Nodd Morris: Well, the island itself didn’t do too much except make me want to experience a bigger place where they have delivery pizza and shops that stay open past 6 p.m. But the people there definitely helped shape me. The island’s so small that everyone always knew everyone’s business, so it was really hard to keep a clean reputation and just be left alone. In high school I had some issues with a few kids on the football team, and those problems basically followed me for those four years. I developed a swagger as a defense mechanism to hide in, even though it was really getting to me a lot of the time. I came off as cocky to a lot of people. I really hid inside that swagger so much that it developed into a persona that I’ve been trying to break out of, or at least certain aspects of it, for a long time now. Since being a musician is basically just putting your moods, emotions, thoughts, and past into a form of audio then you can guess how all of that helped shape my music.   That’s mostly why I titled my album “The Movie.” It’s a compilation of thoughts, feelings (scenes, if you will), of my life up until this point.

Stoli: You study economics at Penn State which is an excellent school. Can you use your college education to better your music career?

Nodd Morris: Uh huh. So many aspects of college can and will help me. The simple fact that I’ve been exposed to a group of 45,000 people my age, which is basically my target audience, has benefitted me with priceless contacts that I’ll keep and use forever. The chances that I’ll run into another Penn State alum that can help me down the road are great too. That’s one of the benefits to going to a huge school with a strong sense of pride. You see the same camaraderie with Texas A&M, Ohio State, Michigan, and all those big schools like that that brag of being an aggie, a buckeye, a wolverine. They’re always willing to lend a helping hand even though you’re a complete stranger just because you share that certain piece of history with them. As far as my actual economics degree itself goes, if there’s a demand there will be a supply. That’s all anyone needs to know and that’s all there is.   It’s what makes the world spin ‘round.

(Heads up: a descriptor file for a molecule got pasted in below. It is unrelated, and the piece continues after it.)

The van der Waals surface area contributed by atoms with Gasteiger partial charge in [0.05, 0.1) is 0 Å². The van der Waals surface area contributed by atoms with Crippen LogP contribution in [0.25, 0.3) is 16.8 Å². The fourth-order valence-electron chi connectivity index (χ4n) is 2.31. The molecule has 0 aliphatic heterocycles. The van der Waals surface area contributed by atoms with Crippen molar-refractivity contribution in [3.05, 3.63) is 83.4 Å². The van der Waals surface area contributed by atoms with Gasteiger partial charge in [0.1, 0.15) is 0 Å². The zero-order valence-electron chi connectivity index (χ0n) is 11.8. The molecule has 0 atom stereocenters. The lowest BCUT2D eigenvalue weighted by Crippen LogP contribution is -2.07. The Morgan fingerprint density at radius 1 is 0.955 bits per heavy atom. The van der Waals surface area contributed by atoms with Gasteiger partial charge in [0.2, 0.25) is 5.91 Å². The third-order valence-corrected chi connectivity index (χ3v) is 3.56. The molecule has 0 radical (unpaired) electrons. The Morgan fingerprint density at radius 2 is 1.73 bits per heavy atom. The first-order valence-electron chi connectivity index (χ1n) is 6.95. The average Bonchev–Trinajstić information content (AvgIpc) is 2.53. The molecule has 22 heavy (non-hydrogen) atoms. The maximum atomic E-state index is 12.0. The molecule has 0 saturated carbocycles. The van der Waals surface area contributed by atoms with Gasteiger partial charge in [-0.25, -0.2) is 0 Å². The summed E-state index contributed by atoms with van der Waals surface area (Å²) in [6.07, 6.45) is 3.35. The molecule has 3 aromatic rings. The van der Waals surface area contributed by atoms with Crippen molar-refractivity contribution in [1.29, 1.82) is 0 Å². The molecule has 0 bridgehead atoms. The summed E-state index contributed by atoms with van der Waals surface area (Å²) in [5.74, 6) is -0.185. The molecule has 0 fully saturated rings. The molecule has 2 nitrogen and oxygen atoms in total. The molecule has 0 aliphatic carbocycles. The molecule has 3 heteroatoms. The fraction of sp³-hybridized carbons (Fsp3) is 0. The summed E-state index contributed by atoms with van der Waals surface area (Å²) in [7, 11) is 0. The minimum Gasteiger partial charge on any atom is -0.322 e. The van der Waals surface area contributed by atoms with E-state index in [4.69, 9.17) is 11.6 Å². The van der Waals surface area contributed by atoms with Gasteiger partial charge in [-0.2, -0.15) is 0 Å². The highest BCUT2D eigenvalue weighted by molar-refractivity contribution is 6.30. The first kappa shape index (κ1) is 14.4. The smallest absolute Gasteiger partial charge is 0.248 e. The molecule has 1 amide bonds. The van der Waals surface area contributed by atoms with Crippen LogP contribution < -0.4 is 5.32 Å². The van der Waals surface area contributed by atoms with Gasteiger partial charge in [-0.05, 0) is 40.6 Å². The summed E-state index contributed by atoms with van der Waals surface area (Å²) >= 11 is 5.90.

Stoli: How have you changed as a musician from your first album ‘Burning Bridges’ to the new album?